Jan. 3, 2023 — There were the jumpstylers and the Melbourne Shuffle aficionados at the Florence Events Center (FEC) on News Year’s Eve, along with the freesteppers, finger tutters and tecktonik dancers. As with any Electronic Dance Music (EDM) party, there were ample random hoppers and cool swayers attempting to pull out the wallflowers who were just taking it all in.
The Coast Runners EDM Dance Party, a 16-and-older dance party, had an eclectic group of dancers of all ages attend, dressed in a variety of outfits and costumes — cyberpunk, anime, metallic, space and sci-fi. Many of the costumes were extenuated by glowsticks, glowing under the pulsing multi-colored lights and cyber-inspired videos that played on multiple screens.
Halfway through the night, dancers cleared the floor to allow an LED poi ball spinner to take the centerstage, twirling the lights faster and faster as the crowd cheered.
Then it was back to the dance floor as DJs Alex Grady and Lali Garcia, who spun tracks that ranged from electro house, techno, trance and bass house, later dipping into dubstep, glitch and headbangers, along with other beats of the genre.
Grady and Garcia, who created the event, hope that the new year brings more events like this as the community begins to rebuild after the pandemic.
“I hope people do really start doing more,” Grady said. “It’s a weird time. I hope we’re not the only ones. I hope that more people continue to do more of these events. I would love to see more events at the FEC, or places you wouldn’t expect.”
It’s been a tough road for entertainment since the pandemic began, which saw the loss of multiple entertainment businesses, including longtime stalwart Holiday Bowl and Dunesday Gaming, an arcade which opened just weeks before the shutdowns began. While live events are coming back, attendance has been sporadic.
Grady, who is the manager at City Lights Cinemas, stated that movie attendance has still not come back to what it was pre-pandemic, an issue facing the industry as a whole.
The EDM party had 50-60 attendees, less than what they were hoping for, but enough to consider it a success — particularly with a new event in pandemic times.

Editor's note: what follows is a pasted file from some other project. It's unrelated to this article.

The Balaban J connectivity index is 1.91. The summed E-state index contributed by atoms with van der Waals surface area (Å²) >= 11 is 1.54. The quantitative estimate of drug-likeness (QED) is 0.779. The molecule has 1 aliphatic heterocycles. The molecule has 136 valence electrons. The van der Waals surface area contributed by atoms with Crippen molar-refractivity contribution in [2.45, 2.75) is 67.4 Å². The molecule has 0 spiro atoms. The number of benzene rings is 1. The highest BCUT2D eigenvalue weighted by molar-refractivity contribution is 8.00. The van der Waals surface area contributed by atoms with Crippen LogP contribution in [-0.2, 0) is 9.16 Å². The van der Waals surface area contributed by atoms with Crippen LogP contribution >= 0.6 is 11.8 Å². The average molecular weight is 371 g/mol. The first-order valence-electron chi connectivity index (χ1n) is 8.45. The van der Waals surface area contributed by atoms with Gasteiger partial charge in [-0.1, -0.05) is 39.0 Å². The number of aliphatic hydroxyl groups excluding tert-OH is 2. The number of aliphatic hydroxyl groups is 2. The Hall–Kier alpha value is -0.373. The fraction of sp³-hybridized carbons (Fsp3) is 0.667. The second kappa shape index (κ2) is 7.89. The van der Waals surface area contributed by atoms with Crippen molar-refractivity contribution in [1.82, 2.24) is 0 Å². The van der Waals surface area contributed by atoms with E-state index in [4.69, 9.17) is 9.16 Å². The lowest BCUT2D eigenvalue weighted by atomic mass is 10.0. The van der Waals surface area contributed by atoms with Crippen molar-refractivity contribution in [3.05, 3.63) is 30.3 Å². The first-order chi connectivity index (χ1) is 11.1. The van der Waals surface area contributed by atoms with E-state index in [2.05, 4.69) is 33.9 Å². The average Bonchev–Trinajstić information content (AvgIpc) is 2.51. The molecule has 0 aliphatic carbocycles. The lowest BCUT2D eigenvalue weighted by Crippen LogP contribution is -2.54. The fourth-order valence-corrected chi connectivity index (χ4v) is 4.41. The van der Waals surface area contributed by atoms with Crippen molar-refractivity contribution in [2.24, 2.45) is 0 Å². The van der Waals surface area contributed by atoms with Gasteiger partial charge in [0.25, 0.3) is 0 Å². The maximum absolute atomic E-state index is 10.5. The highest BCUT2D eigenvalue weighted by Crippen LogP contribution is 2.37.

“I wasn’t disappointed at all,” Grady said. “But we didn’t know what we were doing but did it anyway. The fact that people showed up, that made it for me.”
It’s a sign that life is starting to come back to the region, but also a warning of the challenges ahead.
Fear of getting sick, either with Covid or any other respiratory illness, is still prevalent, with Grady stating some were still wary of coming back into a crowded space.
“We’re in this mixed state, with the pandemic more under control yet it’s still prevalent. Not everyone feels comfortable,” Garcia said.
Added Grady, “The emotions and psychological damage is still there, and it’s still a big challenge to get people to come out.”
But they’re also seeing people shift into a new comfort zone that presented itself during the pandemic.
“Even we kind of played into it,” said Garcia. “You can view a show from your computer or stream a movie on your TV. You don’t really need to go anywhere in person to entertain yourself. People can stare at their phone while on their couch, warm in their slippers. We adapt to our surroundings, and so we’ve adapted to this new world where we’re all just kind of a little bit more disconnected.”
It’s an issue that has implications for the town that goes back long before the pandemic began. Grady, who graduated from Siuslaw High School, has heard the complaints about a lack of things to do in the city, particularly for the youth and younger workforce.
“A lot of your options are kind of limited when it comes to fun and excitement growing up,” he said. “After you turn 21, you go to Eugene to your first nightclub. It’s unfortunate because if you want to do bigger things, you graduate yourself going to Eugene, then to Portland. You expand what you're looking for — instead of looking in your own town.”
And then you either spend your weekends out of town or decide to leave all together.
“We need to have kids and grandkids stick around for the future of this town. They’re not going to stick around if there’s not something for them to do,” Garcia said.
Grady believed the “old versus young” mentality of creating entertainment is a crutch.
“Tecno is an old concept, there are older people out there who raved before in bigger cities. It’s good for them to relive that, and have that in their own hometown without having to travel.”
But both point out that the deficit of events like the EDM dance parties isn’t for lack of trying.
“It’s a vicious cycle,” said Garcia. “I know people have tried in the past, they throw an event and maybe attendance seems kind of low, and they get discouraged. And they’re like, ‘Well, Florence doesn’t get it, I’ll go to Portland or Eugene.’ … Why not keep the creativity here and build something amazing?”
And that’s what both intend to do.
“I think we really want to stick it out here, throw a few more events and convince people to have an open mind and go with us on this musical journey,” Garcia said.
Grady added, “I really like EDM music from a DJ perspective, but Lali has been talking about more Latin beats or world beats,” he said. “We want to do more events like this, and span into other genres as well.”
And they hope others do as well.
“There’s a lot of different pockets of our community in Florence, and everybody needs to be catered to,” Garcia said. “Let’s build a community of people who want to have fun and build these events together, be it art projects or dance — any kind of entertainment where people can get together.”